Spiegel Haus designed by Carter Williamson Architects is a thoughtfully crafted home in Sydney’s Inner West that celebrates the warmth, strength, and diversity of timber. The sculptural grey ironbark staircase sits at the very heart of this home, flowing out at each floor to help define the path of circulation. Photography by Brett Boardman.
Peekaboo House designed by Carter Williamson Architects is named for the large box window that hangs from the level 1 addition, where the building is strategically shifted to take advantage of views towards nearby Punch Park. The Peekaboo window is symbolic of the generosity and joy embedded into the architecture. The window seat is accessed via a curved bridge, framing a generous curved void, and creates a moment for quiet reflection or play for the young family. From this spot, the best backyard in Balmain, Punch Park, can be enjoyed while still in the home. Photography by Brett Boardman.
Gingerbread House is a project designed by Carter Williamson Architects. From the street, it seems nothing much has changed, as the Gingerbread House takes on its existing street facade composition and gable roof. Unlike its’ neighbouring counterparts on the street, the Gingerbread House has a strong street presence protruding forward with its face to the sidewalk. Photography by Ben Guthrie.
Albers House is a project designed by RZLBD. Serene yet outrageous is the presence of Albers House in a typical residential street of Scarborough, Ontario. In its paradoxical behaviour, it both adapts to and resists against the existing conditions, performing very restricted yet radical transformation on the existing space and the neighbourhood. Photography by Borzu Talaie
The Bimbadeen House is designed by Lachlan Shepherd Architects to compliment surrounding bush by nestling into the sloping site. The simple, low-lying, protective external form contrasts its light-filled, open planned interior. Photography by Nic Stephens Photography.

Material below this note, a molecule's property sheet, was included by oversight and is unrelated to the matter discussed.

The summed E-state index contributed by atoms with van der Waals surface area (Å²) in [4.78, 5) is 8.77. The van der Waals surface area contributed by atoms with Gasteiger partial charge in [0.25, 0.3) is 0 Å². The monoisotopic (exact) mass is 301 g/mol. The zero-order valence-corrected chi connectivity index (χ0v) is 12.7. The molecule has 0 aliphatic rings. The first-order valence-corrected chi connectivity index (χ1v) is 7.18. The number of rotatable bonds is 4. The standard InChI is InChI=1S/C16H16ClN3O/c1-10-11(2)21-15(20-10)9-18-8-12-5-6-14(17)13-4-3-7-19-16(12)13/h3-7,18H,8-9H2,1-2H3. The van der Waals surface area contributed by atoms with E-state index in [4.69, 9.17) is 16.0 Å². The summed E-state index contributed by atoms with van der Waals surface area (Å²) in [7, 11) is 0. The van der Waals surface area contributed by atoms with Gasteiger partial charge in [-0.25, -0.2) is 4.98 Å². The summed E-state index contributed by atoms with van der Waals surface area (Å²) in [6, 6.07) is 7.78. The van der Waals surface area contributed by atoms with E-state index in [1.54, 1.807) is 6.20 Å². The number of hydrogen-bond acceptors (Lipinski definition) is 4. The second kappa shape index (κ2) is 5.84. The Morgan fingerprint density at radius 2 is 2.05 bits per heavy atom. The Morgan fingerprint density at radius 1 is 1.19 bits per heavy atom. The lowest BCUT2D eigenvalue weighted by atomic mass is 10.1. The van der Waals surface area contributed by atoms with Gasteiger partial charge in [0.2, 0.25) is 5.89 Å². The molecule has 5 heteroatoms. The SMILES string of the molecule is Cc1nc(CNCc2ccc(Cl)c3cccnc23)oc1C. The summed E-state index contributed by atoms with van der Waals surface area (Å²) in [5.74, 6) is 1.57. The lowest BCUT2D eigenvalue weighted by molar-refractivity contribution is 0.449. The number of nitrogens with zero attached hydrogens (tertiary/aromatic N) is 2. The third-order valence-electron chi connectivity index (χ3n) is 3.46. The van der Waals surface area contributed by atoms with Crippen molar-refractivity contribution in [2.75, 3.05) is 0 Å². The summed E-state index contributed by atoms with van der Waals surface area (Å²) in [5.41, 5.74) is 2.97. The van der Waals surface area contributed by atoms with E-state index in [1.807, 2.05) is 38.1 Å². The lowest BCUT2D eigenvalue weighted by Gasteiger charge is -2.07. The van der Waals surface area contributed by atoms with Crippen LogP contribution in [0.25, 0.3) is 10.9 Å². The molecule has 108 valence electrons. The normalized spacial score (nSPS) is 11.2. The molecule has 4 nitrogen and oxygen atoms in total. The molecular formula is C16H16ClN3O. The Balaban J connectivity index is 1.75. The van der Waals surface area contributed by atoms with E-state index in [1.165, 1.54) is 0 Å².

Off Grid House is a project designed by Anderson Architecture. Nestled in Sydney’s dense Blue Mountains bushland, Off Grid House acts as a premium benchmark for sustainable living under extreme conditions while coexisting with nature. The modest, highly durable home is net zero emissions and BAL-FZ rated; self-sufficient in power, water and sewage. Photography by Nick Bowers, Simon Anderson.
This interior project designed by STUDIOMINT Design Group was born from a couple who live and breathe ‘coolness’. Both nearing retirement, they wanted to create a home that left a mark and legacy. With love for music, books, fine wine, family and friends – the creative direction was clear – bring St Kilda to Beaumaris. Photography by Rachael Dere.
Silver Linings by Rachcoff Vella Architecture. Washed up from the beach a robust and heavy mass sits on top of the rise, offering up an entry path through sand dunes, layered beach grass and aged timber planks. Below a heavily textured concrete rock shelf a recessive deep void invites one into a dark entry and the beginning of a sequence of silver lined spaces. Photography by Tatjana Plitt.
The project designed by Nature Times Art Design Co., Ltd. is located in an ancient water town in Jiangnan Region (Southern China), embracing local characteristic cultural context. Accompanied by the Naera Hotel and an organic ecological village, and based on the rich culture and multiple commercial operations on the site, it creates a diversified living scene and vacation experience that conform to the contemporary trend, and establishes an aesthetic dialogue among living space, art, landscape and nature. Photography by Xu Xiaodong.
Yo-Ju Courtyard House is a project designed by Wittman Estes. What happens to the suburban single-family home as cities become dense and privacy becomes limited? It must look inward. Through a series of thresholds from opaque to transparent, Yo-Ju Courtyard House, which means “secluded living” in Mandarin Chinese, embraces the future of suburban density by establishing a private experience despite being adjacent to a busy arterial street in the Clyde Hill neighborhood of Bellevue. Photography by Andrew Pogue.